20-year-old Katie Bertram stood before news cameras, politicians — including Governor Gary Herbert — medical doctors, and educators on Wednesday, and described herself as a “former vaping addict.”
It happened as anti-vaping advocates crowded into the Utah Capitol Gold Room, and announced a series of bills aimed at shielding kids from vape products.
"A vaping day for me, personally, would be wake up in the morning and hit my vape,” said Bertram. “On my way to school, I would hit my vape the entire way there, you know when I get home from school, hit it when I’m doing homework, in my breaks at work. It was just a constant stream of vaping.”
Bertram said her initial flavor of choice was mango, followed by mint, and while flavors drew her at first to vaping, nicotine and “withdrawal symptoms” kept her there.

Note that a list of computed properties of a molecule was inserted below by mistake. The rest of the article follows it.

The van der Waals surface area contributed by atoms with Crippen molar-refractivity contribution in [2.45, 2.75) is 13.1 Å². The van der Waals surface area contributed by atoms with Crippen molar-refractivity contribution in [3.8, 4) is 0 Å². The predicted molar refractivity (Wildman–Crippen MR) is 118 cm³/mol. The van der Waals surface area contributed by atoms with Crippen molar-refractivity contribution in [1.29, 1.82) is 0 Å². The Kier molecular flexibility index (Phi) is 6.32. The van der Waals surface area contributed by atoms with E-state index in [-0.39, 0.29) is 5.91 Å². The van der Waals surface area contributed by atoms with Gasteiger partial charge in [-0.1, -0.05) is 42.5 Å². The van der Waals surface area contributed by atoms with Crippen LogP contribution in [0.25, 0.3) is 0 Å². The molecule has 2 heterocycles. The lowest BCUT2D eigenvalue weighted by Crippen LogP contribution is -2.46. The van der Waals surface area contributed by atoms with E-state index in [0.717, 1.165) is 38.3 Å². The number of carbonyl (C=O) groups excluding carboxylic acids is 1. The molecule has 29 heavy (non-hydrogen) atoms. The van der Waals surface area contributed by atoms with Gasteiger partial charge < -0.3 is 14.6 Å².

Eventually, with the help of family and willpower, she said she was able to stop.
The bills aimed at curbing minors from vaping would slap new requirements on sales of nicotine products, and “establish a new tax to be used for hiring officers.”
Juan Bravo, head of the Utah Vapor Business Association, said the bills are all “overly restrictive.”
He is especially concerned about the definition of “specialty licenses” for tobacco sales, and casts a large proposed tax hike on e-cigarettes in one measure as “asinine.”
Bravo said the vape industry is interested in working on youth prevention of vaping, but does not want stores now operating to be put out of business.